[Episcopal Diocese of Atlanta] The Rt. Rev. Robert C. Wright, bishop of Atlanta issued the following statement:
Brothers and Sisters.
In the aftermath of the horror of Las Vegas, I ask you to remember and pray for the souls of those who have died, including Mr. Paddock. I encourage you to seek the comfort we find in Christ Jesus.
Holy Scripture reminds us that we are to “… rejoice with those who rejoice and weep with those who weep.” It is an important part of what makes us human. Even though Las Vegas is more than fifteen hundred miles from Georgia, we are nevertheless connected with the men and women struck down and the loved ones they left behind by our ability to empathize and have compassion.
So, we pray. We reach to God in familiar words to remember the dead and send our positive psychic and spiritual energy to those still in shock and who will grieve for years to come. But let us remember also, Jesus was a man of prayer and of action. Prayer must be prelude to action. Prayer with no corresponding action is a useless and vain exercise. Most importantly, prayer without action is not the faith Jesus practiced!
My sincere prayer is that the lives of those killed in Las Vegas will not be in vain. I still believe that America is a great country! I still believe we can accomplish great things together. I believe we can affirm the Second Amendment, protect the rights of hunters and sportsman and enact common sense gun laws that put into practice intelligent safety measures.
This is not a partisan sentiment. Morgues and cemeteries are not divided by political affiliation. And families do not cry red or blue tears. This is about coming to the realization that moments of silence and prayer will not, of themselves, make us safer. What will make us safer is ordinary people like you and I, from every political stripe, finding the courage to act.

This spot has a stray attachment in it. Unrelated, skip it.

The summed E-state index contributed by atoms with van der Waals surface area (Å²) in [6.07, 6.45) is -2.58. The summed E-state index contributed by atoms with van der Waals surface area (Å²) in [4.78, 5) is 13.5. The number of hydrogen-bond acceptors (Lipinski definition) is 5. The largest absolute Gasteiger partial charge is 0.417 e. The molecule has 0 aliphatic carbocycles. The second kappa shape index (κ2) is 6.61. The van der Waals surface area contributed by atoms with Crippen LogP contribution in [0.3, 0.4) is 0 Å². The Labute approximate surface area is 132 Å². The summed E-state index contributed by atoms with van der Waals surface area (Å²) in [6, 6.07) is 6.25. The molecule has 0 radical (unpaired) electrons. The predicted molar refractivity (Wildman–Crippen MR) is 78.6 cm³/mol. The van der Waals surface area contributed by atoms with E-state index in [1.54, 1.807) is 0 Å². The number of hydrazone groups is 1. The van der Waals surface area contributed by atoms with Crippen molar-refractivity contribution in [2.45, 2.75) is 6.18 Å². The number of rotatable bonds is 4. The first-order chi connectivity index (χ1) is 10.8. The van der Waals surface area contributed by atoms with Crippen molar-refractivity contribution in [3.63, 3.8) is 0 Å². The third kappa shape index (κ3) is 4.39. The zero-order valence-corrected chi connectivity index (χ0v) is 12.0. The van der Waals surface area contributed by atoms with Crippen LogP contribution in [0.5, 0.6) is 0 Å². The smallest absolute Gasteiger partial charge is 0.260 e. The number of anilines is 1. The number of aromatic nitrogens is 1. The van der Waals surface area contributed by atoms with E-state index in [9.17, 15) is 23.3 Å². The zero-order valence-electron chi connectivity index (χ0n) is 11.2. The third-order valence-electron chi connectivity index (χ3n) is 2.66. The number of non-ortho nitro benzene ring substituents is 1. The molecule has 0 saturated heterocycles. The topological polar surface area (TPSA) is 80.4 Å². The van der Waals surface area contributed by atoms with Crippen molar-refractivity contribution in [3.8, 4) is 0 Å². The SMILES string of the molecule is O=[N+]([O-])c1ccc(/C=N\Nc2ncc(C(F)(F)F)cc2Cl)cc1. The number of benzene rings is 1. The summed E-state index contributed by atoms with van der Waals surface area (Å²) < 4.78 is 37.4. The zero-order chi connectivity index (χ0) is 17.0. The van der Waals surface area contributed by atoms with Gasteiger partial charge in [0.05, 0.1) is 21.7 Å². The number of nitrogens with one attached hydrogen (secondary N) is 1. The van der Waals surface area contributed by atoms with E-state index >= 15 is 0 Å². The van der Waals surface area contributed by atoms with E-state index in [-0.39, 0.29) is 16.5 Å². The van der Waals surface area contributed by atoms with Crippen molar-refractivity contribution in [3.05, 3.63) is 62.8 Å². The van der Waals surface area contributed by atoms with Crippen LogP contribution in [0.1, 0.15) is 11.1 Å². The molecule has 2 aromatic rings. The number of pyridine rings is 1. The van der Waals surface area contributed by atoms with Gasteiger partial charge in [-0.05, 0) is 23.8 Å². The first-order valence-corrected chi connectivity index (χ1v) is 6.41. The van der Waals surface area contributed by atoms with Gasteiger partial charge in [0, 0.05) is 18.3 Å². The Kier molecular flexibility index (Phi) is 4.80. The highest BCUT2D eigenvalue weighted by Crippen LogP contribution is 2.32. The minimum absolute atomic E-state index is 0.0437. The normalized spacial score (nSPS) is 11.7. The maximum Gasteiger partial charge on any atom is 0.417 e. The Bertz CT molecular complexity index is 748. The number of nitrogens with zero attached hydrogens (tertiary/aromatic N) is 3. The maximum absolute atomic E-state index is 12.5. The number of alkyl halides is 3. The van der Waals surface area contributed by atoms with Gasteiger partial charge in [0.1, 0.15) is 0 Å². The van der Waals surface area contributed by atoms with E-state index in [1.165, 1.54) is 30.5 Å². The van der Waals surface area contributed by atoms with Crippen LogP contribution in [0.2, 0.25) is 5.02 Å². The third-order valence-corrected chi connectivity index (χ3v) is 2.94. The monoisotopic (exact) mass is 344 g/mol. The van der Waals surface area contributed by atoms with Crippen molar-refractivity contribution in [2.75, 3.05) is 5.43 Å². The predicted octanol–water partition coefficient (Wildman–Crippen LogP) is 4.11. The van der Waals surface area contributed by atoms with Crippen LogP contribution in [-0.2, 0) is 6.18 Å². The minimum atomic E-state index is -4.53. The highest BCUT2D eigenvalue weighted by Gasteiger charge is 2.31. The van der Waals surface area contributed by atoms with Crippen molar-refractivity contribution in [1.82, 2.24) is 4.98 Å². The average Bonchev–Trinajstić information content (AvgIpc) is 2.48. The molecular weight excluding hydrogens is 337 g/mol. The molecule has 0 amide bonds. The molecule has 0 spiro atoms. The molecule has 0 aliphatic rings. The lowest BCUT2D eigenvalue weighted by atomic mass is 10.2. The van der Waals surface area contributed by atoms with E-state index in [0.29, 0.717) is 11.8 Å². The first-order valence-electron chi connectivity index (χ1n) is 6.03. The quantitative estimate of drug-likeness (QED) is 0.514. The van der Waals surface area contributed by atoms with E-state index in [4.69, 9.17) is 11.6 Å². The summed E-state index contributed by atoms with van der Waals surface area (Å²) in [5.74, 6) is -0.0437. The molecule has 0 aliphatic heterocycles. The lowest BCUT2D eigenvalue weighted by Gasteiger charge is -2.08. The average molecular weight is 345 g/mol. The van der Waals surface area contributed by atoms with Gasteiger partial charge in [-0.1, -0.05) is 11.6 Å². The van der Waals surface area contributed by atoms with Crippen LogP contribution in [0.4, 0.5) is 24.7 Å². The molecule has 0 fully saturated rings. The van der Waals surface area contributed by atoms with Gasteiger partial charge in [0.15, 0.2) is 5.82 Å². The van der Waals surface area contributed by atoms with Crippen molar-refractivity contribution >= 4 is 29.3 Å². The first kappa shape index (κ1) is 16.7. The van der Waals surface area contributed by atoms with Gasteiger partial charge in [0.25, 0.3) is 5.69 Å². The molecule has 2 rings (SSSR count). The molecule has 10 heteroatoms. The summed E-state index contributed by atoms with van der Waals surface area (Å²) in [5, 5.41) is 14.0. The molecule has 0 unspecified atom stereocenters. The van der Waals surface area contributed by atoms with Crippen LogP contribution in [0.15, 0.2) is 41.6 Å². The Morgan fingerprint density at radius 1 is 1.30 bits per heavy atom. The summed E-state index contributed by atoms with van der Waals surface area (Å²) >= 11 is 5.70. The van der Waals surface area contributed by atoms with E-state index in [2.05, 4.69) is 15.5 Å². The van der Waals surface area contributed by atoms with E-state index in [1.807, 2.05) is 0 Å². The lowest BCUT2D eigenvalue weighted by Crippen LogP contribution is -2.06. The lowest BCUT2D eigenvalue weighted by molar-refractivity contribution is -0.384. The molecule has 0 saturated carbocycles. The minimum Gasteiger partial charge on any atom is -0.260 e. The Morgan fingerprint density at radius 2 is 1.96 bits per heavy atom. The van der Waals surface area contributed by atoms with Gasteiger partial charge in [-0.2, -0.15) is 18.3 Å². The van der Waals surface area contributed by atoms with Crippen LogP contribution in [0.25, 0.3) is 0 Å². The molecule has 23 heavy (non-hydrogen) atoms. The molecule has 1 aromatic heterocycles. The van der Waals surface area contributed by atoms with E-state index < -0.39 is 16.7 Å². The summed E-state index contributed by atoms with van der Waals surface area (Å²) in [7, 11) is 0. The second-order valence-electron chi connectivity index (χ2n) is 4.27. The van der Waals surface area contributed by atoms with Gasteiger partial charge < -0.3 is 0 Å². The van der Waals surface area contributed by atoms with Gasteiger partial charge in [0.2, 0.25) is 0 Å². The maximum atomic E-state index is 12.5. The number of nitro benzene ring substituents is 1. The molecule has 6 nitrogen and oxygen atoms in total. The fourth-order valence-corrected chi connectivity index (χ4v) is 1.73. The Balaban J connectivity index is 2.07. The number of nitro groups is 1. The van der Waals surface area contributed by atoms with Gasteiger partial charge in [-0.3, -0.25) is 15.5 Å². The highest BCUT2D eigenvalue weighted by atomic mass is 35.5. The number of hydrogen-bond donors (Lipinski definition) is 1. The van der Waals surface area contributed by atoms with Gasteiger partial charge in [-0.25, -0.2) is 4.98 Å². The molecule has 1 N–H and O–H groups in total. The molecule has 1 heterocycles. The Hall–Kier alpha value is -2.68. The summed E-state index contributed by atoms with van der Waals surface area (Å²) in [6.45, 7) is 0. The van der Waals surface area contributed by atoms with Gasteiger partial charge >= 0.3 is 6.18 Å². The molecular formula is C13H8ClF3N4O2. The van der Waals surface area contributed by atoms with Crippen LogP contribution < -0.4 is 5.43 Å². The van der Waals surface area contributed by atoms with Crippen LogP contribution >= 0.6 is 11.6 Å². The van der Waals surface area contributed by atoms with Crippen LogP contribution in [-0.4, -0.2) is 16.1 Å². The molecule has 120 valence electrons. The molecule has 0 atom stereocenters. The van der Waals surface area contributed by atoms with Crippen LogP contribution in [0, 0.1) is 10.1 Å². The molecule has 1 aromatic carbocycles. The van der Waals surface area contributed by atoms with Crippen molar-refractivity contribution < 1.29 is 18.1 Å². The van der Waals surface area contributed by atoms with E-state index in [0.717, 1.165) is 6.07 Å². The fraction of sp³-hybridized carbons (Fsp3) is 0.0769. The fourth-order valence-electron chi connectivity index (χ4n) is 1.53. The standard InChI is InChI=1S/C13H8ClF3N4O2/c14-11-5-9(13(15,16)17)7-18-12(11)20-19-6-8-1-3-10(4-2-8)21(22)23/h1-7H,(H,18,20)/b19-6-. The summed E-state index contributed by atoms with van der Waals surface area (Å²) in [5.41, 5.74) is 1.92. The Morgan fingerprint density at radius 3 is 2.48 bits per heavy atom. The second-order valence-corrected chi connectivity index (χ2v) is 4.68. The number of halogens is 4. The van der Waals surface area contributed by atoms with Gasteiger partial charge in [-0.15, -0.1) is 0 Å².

Jesus often asked men and women he encountered, “What do you want?” I put his question to all of us, “What do you want”? I want an America where we are less afraid and more neighborly. An America where it is more difficult to get a semi-automatic weapon or high capacity magazines than it is to get a bottle of Sudafed. I want an America where special interests like the National Rifle Association don’t control our elected officials with campaign donations that render them spineless.
I want an America where law enforcement officers are better equipped to keep us safe than criminals are equipped to do us harm. These are not Democratic dreams or Republican dreams. This is an American dream that can save us from our present American nightmare.
What makes these kind of dreams a reality is when you and I, strengthened by prayer and our fellowship together, take seriously the words that we Episcopalians use to end our Eucharist:
… Send us now into the world in peace, and grant us strength and courage to love and serve you with gladness and singleness of heart. You are always in my thoughts and prayers, please let me be in yours.
Bishop Robert C. Wright
The Episcopal Diocese of Atlanta